In the 21st century, the world has become increasingly globalized, and information technology has become an essential component of everyday life. At the same time, we are faced with environmental degradation, global warming, infectious diseases, refugee-related issues and other problems that transcend national boundaries.

Security around the globe is, as always, under constant threat from terrorism. At the same time, military expansion, including nuclear armament, is becoming ever more complex and widespread.

These problems cannot be solved by the efforts of one country alone.

The situation in North Korea is unsettling the whole of North Eastern Asia; therefore, bringing stability to this region is a vital factor in guaranteeing its peace and security. The question of nuclear development in North Korea is currently being addressed through six-party talks. While some progress is being made on the road to non-proliferation, it appears there is still a long way to go before a real and lasting solution can be found.

I am convinced that, without close partnership and the establishment of cooperative regional mechanisms among all countries concerned, there can be no improvement in North East Asia's situation.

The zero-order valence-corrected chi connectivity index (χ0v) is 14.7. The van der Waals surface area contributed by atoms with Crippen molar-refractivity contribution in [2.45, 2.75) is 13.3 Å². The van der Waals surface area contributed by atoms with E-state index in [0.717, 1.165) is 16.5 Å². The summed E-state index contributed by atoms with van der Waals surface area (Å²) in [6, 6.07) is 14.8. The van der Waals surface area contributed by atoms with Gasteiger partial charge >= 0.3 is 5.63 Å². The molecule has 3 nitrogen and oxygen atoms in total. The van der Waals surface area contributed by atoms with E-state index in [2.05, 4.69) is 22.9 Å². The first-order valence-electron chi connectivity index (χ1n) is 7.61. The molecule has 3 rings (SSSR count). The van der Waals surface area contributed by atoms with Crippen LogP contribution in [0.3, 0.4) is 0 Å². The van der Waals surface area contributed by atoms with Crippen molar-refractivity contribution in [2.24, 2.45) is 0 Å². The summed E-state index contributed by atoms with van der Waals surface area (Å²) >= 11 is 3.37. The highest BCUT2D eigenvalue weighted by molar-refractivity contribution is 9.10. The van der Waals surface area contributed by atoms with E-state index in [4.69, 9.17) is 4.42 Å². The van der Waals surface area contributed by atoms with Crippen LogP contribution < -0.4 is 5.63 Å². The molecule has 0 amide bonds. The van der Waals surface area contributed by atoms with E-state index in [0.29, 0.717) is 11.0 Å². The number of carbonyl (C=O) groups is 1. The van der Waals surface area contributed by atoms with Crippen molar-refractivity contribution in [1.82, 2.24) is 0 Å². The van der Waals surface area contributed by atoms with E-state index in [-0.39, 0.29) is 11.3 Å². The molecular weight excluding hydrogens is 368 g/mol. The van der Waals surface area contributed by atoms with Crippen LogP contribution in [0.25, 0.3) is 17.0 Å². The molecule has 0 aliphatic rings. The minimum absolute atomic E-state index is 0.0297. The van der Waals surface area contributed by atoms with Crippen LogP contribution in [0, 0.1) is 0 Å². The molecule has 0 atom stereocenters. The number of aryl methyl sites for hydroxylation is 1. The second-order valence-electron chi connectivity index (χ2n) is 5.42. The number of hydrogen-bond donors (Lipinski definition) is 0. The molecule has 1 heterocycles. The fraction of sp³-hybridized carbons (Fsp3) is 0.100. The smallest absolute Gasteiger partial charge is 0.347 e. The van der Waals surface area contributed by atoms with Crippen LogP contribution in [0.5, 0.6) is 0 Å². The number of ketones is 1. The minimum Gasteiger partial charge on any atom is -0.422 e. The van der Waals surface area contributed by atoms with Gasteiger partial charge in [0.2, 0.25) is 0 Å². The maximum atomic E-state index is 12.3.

As has been pointed out by several speakers in last year’s forum, there are still no region-wide cooperative political or economic mechanisms at work in North East Asia, although such mechanisms are clearly needed. In regions where the last vestiges of World War II and the Cold War remain, it is important to establish a multi-country framework through which we can build mechanisms of regional cooperation.

The problems on the Korean Peninsula represent a vital security issue in North East Asia. Mongolia, which has drawn attention from around the world because it enjoys a good relationship with both North Korea and South Korea, will surely play a significant role in the establishment of a regional cooperative mechanism by acting as a mediator in North East Asian security.

For a number of years, The Nippon Foundation has supported Mongolia's efforts in becoming self-sufficient and coexisting with the international community, while paying close attention the country's role in North East Asia. In order for Mongolia to achieve its goals, we at The Nippon Foundation believe it is necessary to nurture young people with outstanding potential, who will be the leaders of the next generation of Mongolians. With this in mind, we created The Ryoichi Sasakawa Young Leaders' Fellowship Fund at the Academy of Management in 1993 and have supported the education and development of over 240 young leaders to date. I sincerely hope that these exceptional students will become the driving force in creating a regional mechanism for collaboration.